As a distributor, you’re often faced with the challenge of managing numerous vendor marketing programs and SPIFs. In fact, I’m sure many of you have a small army of vendor/manufacturing program managers to do just that. As the popularity of these short-term promotions remains steady, let’s take a look at why, in spite of the demand, these SPIFs often fall short and rarely impact long-term behavior. Then, after making our case, we’ll uncork some straightforward solutions for how to gain the long-term channel equity that organizations continue to search for.
Problem 1: Rigidity
First off, upon commencement SPIFs have instinctive attributes and characteristics that leave little choice or creativity to the vendor that’s rolling it out. There is usually a set budget that must be spent that quarter, or else it goes away. In many ways, this “use it or lose it” approach handcuffs the vendor and diminishes the chance for flexibility.
Problem 2: Short Runway
Another factor vendors are up against is the short runway. Maybe he/she wants to run a SPIF that creates excitement and activity around a new product launch, or is trying to get more mindshare from a region that is eroding. Unfortunately, by the time the budgets are approved and the initiative is fully defined, 30 of the 60 days have already past. At this point, it might take an additional 30 days just to have the communication travel all they way through the channel (distribution) to the channel partner. What this means is that by the time the target audience is aware of and understands the program, only about 1/3 of the selling period remains. Thus, the impact of the program similarly depreciates.
Problem 3: Minimal Mindshare
The third challenge with SPIFs is that they are inherently cash-based. Now I know what you’re thinking. What’s wrong with cash? It’s easy and people invariably wont complain when it’s offered to them. The problem, though, is that cash is too easy, i.e., it is ultimately a forgettable reward. Yes, you can get a brief lift from a cash SPIF, but once that gift card shows up and the SPIF is over, the “what have you done for me lately” mentality quickly settles back in. What’s more, if your competitor matches or trumps your SPIF in the next quarter, any goodwill you might have gained from the previous quarter is sure to dry up. Sure, SPIF recipients remember you when they spend their reward . . . there’s mindshare there, right? Unfortunately, 85% of SPIF cash earners spend their cash on groceries or bills, or they simply don’t remember what they spent it on. What did you spend your last cash gift on? I can’t remember either.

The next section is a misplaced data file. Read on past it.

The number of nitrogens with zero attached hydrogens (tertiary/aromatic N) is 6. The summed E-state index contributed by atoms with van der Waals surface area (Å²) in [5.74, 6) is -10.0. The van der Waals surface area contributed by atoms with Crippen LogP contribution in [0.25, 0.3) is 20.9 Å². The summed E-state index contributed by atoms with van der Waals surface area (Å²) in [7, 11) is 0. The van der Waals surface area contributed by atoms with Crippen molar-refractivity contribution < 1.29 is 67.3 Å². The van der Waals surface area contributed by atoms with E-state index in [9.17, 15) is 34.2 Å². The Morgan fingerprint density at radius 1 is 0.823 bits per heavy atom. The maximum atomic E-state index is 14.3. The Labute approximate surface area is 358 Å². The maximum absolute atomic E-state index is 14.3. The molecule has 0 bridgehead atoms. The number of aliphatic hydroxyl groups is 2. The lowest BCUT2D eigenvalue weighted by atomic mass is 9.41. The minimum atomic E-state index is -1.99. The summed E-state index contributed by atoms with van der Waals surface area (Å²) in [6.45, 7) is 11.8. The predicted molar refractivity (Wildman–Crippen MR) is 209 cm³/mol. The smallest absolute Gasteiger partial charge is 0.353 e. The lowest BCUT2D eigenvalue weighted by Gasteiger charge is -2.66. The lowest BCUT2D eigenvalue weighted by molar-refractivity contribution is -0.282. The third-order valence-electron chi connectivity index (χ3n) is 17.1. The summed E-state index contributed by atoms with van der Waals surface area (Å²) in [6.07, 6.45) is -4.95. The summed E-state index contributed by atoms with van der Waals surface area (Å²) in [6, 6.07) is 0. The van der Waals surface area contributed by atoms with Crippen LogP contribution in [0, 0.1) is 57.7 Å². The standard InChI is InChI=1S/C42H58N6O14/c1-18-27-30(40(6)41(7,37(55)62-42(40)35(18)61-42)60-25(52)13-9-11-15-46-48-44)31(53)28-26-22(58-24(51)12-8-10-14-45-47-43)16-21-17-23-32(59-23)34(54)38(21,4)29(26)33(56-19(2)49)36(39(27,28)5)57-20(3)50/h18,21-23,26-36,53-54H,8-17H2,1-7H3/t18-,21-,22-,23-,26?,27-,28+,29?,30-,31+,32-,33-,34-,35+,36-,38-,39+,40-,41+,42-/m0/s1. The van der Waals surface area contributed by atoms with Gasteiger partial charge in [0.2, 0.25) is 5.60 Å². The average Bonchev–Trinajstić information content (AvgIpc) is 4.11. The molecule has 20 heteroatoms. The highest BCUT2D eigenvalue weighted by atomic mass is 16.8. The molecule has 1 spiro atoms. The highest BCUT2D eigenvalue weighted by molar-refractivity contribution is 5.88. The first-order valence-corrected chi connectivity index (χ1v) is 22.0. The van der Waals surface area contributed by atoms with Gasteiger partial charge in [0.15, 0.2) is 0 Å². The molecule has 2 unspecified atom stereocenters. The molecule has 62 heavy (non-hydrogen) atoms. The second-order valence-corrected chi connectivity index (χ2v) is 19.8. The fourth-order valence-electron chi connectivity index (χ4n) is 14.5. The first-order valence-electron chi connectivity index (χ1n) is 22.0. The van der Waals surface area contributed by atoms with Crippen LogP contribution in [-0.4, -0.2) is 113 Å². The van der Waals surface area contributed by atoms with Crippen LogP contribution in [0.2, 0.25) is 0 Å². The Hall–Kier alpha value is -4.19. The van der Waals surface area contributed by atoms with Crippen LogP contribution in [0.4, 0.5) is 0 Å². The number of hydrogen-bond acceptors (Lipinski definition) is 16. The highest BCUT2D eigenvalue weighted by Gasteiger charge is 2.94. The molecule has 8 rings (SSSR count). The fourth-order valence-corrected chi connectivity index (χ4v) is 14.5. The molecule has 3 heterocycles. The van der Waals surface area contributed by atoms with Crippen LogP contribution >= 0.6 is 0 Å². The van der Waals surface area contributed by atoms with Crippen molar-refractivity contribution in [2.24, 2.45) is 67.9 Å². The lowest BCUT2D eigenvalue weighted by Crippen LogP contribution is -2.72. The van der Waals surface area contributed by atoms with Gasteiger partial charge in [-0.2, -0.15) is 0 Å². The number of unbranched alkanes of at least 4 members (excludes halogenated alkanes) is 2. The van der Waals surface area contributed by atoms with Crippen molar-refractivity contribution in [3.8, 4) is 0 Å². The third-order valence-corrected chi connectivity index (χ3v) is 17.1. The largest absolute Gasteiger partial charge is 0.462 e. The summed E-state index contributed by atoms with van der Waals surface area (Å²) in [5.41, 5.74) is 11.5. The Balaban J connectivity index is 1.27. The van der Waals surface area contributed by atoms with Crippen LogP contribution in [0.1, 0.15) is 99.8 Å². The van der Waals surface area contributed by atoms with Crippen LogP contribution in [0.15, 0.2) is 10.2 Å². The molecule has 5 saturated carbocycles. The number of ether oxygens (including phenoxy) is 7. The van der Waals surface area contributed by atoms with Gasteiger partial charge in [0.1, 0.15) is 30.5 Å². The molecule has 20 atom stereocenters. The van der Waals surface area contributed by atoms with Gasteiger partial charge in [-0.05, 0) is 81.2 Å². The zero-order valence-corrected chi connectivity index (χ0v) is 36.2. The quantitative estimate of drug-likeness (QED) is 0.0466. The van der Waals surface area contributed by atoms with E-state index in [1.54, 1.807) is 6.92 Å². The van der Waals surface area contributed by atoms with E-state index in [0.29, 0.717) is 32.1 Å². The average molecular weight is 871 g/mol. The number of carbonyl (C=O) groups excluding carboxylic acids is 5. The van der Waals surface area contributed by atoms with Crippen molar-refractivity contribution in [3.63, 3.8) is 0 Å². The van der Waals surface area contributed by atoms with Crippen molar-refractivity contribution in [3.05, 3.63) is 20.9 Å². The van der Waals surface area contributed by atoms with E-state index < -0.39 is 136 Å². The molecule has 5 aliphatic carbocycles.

So how do you solve these three issues—rigidity, a short runway, and minimal mindshare? In a word, it’s all about the platform. Is it flexible, efficient, and effective? Can it build long-term loyalty in addition to short-term business? For example, HMI has recently unrolled its exciting new Campaign Management Platform, featuring a multidimensional, vender-branded Rewards Zone. This platform can support many different campaigns, both short- and long-term. It can segment your various audiences, and can be broken down by region. When you initiate a platform like this, you are investing in your long-term channel strategy while continuing to nurture the short-term promotions that have proven successful. In effect, you are buying real estate in your channel’s mind and market share. What this means is you can roll out any number of CREATIVE, MEMORABLE quarterly promotions IN A MOMENT’s NOTICE, and be able to communicate it IMMEDIATELY to your participating audience. You can feature thousands of exciting rewards, and allow the participant to redeem immediately or accumulate and build equity in the program for future aspirational rewards. Best of all, you can manage all of these campaigns through a single, branded, pane-of-glass viewing window that allows you to update specific campaigns in real-time. Ultimately, this type of platform enables you to accumulate long-term equity across the channel, and doesn’t force you to abandon the short-term promotions that you’ve grown comfortable with. What more can you ask for?